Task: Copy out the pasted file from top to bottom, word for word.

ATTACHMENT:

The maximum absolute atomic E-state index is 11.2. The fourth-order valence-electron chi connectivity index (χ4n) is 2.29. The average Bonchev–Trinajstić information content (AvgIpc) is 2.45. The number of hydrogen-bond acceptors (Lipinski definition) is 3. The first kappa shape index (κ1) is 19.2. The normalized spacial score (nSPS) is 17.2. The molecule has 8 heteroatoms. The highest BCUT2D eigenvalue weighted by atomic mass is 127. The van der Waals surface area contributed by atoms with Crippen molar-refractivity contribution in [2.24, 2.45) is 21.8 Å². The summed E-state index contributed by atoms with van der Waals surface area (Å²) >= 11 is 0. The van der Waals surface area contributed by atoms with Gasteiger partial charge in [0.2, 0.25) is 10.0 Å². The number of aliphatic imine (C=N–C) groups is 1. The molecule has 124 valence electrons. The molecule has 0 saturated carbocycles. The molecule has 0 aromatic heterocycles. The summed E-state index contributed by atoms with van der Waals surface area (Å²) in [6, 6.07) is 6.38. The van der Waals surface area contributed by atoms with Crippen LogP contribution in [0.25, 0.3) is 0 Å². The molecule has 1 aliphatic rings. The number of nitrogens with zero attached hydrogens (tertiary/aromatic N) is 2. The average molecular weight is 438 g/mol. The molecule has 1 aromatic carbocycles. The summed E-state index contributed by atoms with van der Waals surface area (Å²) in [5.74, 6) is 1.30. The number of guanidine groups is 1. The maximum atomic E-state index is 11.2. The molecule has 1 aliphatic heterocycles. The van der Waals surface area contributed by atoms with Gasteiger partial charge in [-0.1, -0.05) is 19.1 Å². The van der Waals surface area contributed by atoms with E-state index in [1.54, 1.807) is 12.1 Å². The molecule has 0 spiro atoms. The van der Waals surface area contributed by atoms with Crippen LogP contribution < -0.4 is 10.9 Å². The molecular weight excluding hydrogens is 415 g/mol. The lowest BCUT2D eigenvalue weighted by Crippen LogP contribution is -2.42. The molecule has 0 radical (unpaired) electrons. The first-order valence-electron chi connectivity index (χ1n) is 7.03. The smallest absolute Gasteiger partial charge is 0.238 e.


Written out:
The maximum absolute atomic E-state index is 11.2. The fourth-order valence-electron chi connectivity index (χ4n) is 2.29. The average Bonchev–Trinajstić information content (AvgIpc) is 2.45. The number of hydrogen-bond acceptors (Lipinski definition) is 3. The first kappa shape index (κ1) is 19.2. The normalized spacial score (nSPS) is 17.2. The molecule has 8 heteroatoms. The highest BCUT2D eigenvalue weighted by atomic mass is 127. The van der Waals surface area contributed by atoms with Crippen molar-refractivity contribution in [2.24, 2.45) is 21.8 Å². The summed E-state index contributed by atoms with van der Waals surface area (Å²) >= 11 is 0. The van der Waals surface area contributed by atoms with Gasteiger partial charge in [0.2, 0.25) is 10.0 Å². The number of aliphatic imine (C=N–C) groups is 1. The molecule has 124 valence electrons. The molecule has 0 saturated carbocycles. The molecule has 0 aromatic heterocycles. The summed E-state index contributed by atoms with van der Waals surface area (Å²) in [6, 6.07) is 6.38. The van der Waals surface area contributed by atoms with Crippen LogP contribution in [0.25, 0.3) is 0 Å². The molecule has 1 aliphatic rings. The number of nitrogens with zero attached hydrogens (tertiary/aromatic N) is 2. The average molecular weight is 438 g/mol. The molecule has 1 aromatic carbocycles. The summed E-state index contributed by atoms with van der Waals surface area (Å²) in [5.74, 6) is 1.30. The number of guanidine groups is 1. The maximum atomic E-state index is 11.2. The molecule has 1 aliphatic heterocycles. The van der Waals surface area contributed by atoms with Gasteiger partial charge in [-0.1, -0.05) is 19.1 Å². The van der Waals surface area contributed by atoms with E-state index in [1.54, 1.807) is 12.1 Å². The molecule has 0 spiro atoms. The van der Waals surface area contributed by atoms with Crippen LogP contribution < -0.4 is 10.9 Å². The molecular weight excluding hydrogens is 415 g/mol. The lowest BCUT2D eigenvalue weighted by Crippen LogP contribution is -2.42. The molecule has 0 radical (unpaired) electrons. The first-order valence-electron chi connectivity index (χ1n) is 7.03. The smallest absolute Gasteiger partial charge is 0.238 e.